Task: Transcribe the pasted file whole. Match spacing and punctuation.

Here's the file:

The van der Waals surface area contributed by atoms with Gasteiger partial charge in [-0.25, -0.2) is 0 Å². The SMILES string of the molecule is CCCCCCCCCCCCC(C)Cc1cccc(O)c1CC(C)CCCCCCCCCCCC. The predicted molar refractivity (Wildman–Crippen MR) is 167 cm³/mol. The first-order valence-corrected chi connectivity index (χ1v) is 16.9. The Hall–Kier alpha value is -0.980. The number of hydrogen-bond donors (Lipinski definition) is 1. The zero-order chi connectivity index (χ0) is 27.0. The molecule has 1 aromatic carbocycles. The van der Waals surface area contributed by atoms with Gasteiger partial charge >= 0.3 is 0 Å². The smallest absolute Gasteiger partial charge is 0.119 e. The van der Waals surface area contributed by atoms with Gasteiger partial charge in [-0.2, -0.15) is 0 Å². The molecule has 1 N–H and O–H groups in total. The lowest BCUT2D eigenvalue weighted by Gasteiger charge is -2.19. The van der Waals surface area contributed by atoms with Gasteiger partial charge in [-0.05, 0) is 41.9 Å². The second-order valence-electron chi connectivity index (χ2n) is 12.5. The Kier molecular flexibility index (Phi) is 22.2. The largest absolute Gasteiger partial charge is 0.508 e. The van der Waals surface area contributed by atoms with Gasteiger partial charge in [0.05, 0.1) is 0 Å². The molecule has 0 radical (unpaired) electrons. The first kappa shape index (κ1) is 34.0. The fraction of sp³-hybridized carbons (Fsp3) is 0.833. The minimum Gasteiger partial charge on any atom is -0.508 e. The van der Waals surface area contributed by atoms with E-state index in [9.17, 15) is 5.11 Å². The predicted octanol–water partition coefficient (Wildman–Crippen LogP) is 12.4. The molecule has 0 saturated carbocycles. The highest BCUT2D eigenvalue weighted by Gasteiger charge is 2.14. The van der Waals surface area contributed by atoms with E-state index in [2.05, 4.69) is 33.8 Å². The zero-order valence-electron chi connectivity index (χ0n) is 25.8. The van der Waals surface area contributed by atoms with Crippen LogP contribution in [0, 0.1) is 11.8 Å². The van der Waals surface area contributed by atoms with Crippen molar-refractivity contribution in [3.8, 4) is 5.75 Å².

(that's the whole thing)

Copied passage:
The van der Waals surface area contributed by atoms with Gasteiger partial charge in [-0.25, -0.2) is 0 Å². The SMILES string of the molecule is CCCCCCCCCCCCC(C)Cc1cccc(O)c1CC(C)CCCCCCCCCCCC. The predicted molar refractivity (Wildman–Crippen MR) is 167 cm³/mol. The first-order valence-corrected chi connectivity index (χ1v) is 16.9. The Hall–Kier alpha value is -0.980. The number of hydrogen-bond donors (Lipinski definition) is 1. The zero-order chi connectivity index (χ0) is 27.0. The molecule has 1 aromatic carbocycles. The van der Waals surface area contributed by atoms with Gasteiger partial charge >= 0.3 is 0 Å². The smallest absolute Gasteiger partial charge is 0.119 e. The van der Waals surface area contributed by atoms with Gasteiger partial charge in [-0.2, -0.15) is 0 Å². The molecule has 1 N–H and O–H groups in total. The lowest BCUT2D eigenvalue weighted by Gasteiger charge is -2.19. The van der Waals surface area contributed by atoms with Gasteiger partial charge in [-0.05, 0) is 41.9 Å². The second-order valence-electron chi connectivity index (χ2n) is 12.5. The Kier molecular flexibility index (Phi) is 22.2. The largest absolute Gasteiger partial charge is 0.508 e. The van der Waals surface area contributed by atoms with Gasteiger partial charge in [0.05, 0.1) is 0 Å². The molecule has 0 radical (unpaired) electrons. The first kappa shape index (κ1) is 34.0. The fraction of sp³-hybridized carbons (Fsp3) is 0.833. The minimum Gasteiger partial charge on any atom is -0.508 e. The van der Waals surface area contributed by atoms with E-state index in [9.17, 15) is 5.11 Å². The predicted octanol–water partition coefficient (Wildman–Crippen LogP) is 12.4. The molecule has 0 saturated carbocycles. The highest BCUT2D eigenvalue weighted by Gasteiger charge is 2.14. The van der Waals surface area contributed by atoms with E-state index in [2.05, 4.69) is 33.8 Å². The zero-order valence-electron chi connectivity index (χ0n) is 25.8. The van der Waals surface area contributed by atoms with Crippen LogP contribution in [0, 0.1) is 11.8 Å². The van der Waals surface area contributed by atoms with Crippen molar-refractivity contribution in [3.8, 4) is 5.75 Å².